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Virulence of an emerging pathogenic lineage of Vibrio nigripulchritudo is dependent on two plasmids

Abstract : Vibrioses are the predominant bacterial infections in marine shrimp farms. Vibrio nigripulchritudo is an emerging pathogen of the cultured shrimp Litopenaeus stylirostris in New Caledonia and other regions in the Indo-Pacific. The molecular determinants of V. nigripulchritudo pathogenicity are unknown; however, molecular epidemiological studies have revealed that recent pathogenic V. nigripulchritudo isolates from New Caledonia all cluster into a monophyletic clade and contain a small plasmid, pB1067. Here, we report that a large plasmid, pA1066 (247 kb), can also serve as a marker for virulent V. nigripulchritudo, and that an ancestral version of this plasmid was likely acquired prior to other virulence-linked markers. Additionally, we demonstrate that pA1066 is critical for the full virulence of V. nigripulchritudo in several newly developed experimental models of infection. Plasmid pB1067 also contributes to virulence; only strains containing both plasmids induced the highest level of shrimp mortality. Thus, it appears that these plasmids, which are absent from non-pathogenic isolates, may be driving forces, as well as markers, for the emergence of a pathogenic lineage of V. nigripulchritudo.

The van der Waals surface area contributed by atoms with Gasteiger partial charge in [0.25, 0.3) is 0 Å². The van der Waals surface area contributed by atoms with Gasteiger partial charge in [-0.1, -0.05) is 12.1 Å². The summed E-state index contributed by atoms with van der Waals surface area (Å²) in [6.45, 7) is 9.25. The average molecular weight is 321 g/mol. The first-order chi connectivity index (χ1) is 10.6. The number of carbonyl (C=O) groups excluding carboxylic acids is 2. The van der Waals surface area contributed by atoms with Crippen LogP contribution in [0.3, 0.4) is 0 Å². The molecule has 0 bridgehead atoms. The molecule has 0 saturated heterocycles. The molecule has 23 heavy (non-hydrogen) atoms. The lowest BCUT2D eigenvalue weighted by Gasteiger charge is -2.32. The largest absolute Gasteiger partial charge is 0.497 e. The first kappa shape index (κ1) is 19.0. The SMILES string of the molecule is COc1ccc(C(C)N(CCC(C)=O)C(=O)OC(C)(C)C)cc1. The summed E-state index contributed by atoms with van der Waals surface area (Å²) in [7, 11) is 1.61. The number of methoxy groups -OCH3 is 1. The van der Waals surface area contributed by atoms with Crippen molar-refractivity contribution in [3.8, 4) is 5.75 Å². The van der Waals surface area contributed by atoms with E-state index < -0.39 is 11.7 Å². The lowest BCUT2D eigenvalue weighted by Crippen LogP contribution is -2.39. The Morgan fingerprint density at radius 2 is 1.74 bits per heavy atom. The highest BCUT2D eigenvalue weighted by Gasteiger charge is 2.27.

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Submitted on : Monday, February 5, 2018 - 4:48:19 PM
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Frédérique Le Roux, Yannick Labreuche, Brigid Davis, Naeem Iqbal, Sophie Mangenot, et al.. Virulence of an emerging pathogenic lineage of Vibrio nigripulchritudo is dependent on two plasmids. Environmental Microbiology, Wiley-Blackwell, 2011, 13 (2), pp.296-306. ⟨10.1111/j.1462-2920.2010.02329.x⟩. ⟨pasteur-01701317⟩

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